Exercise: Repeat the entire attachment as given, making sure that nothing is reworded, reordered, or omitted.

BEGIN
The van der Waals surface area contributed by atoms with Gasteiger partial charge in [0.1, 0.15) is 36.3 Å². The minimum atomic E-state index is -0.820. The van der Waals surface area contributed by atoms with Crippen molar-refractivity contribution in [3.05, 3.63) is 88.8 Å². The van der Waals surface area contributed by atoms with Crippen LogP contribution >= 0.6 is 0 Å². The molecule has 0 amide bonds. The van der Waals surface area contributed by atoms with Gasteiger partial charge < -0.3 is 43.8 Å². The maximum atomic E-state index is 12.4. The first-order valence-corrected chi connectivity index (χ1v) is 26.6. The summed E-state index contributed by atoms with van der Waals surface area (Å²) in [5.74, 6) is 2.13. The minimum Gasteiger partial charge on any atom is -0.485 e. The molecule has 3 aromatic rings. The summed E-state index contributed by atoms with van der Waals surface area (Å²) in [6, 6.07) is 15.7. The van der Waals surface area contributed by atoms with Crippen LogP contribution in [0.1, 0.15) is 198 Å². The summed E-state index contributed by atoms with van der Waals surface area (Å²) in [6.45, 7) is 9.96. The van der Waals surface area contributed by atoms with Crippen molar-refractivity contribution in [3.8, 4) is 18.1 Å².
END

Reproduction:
The van der Waals surface area contributed by atoms with Gasteiger partial charge in [0.1, 0.15) is 36.3 Å². The minimum atomic E-state index is -0.820. The van der Waals surface area contributed by atoms with Crippen molar-refractivity contribution in [3.05, 3.63) is 88.8 Å². The van der Waals surface area contributed by atoms with Crippen LogP contribution >= 0.6 is 0 Å². The molecule has 0 amide bonds. The van der Waals surface area contributed by atoms with Gasteiger partial charge < -0.3 is 43.8 Å². The maximum atomic E-state index is 12.4. The first-order valence-corrected chi connectivity index (χ1v) is 26.6. The summed E-state index contributed by atoms with van der Waals surface area (Å²) in [5.74, 6) is 2.13. The minimum Gasteiger partial charge on any atom is -0.485 e. The molecule has 3 aromatic rings. The summed E-state index contributed by atoms with van der Waals surface area (Å²) in [6, 6.07) is 15.7. The van der Waals surface area contributed by atoms with Crippen LogP contribution in [0.1, 0.15) is 198 Å². The summed E-state index contributed by atoms with van der Waals surface area (Å²) in [6.45, 7) is 9.96. The van der Waals surface area contributed by atoms with Crippen molar-refractivity contribution in [3.8, 4) is 18.1 Å².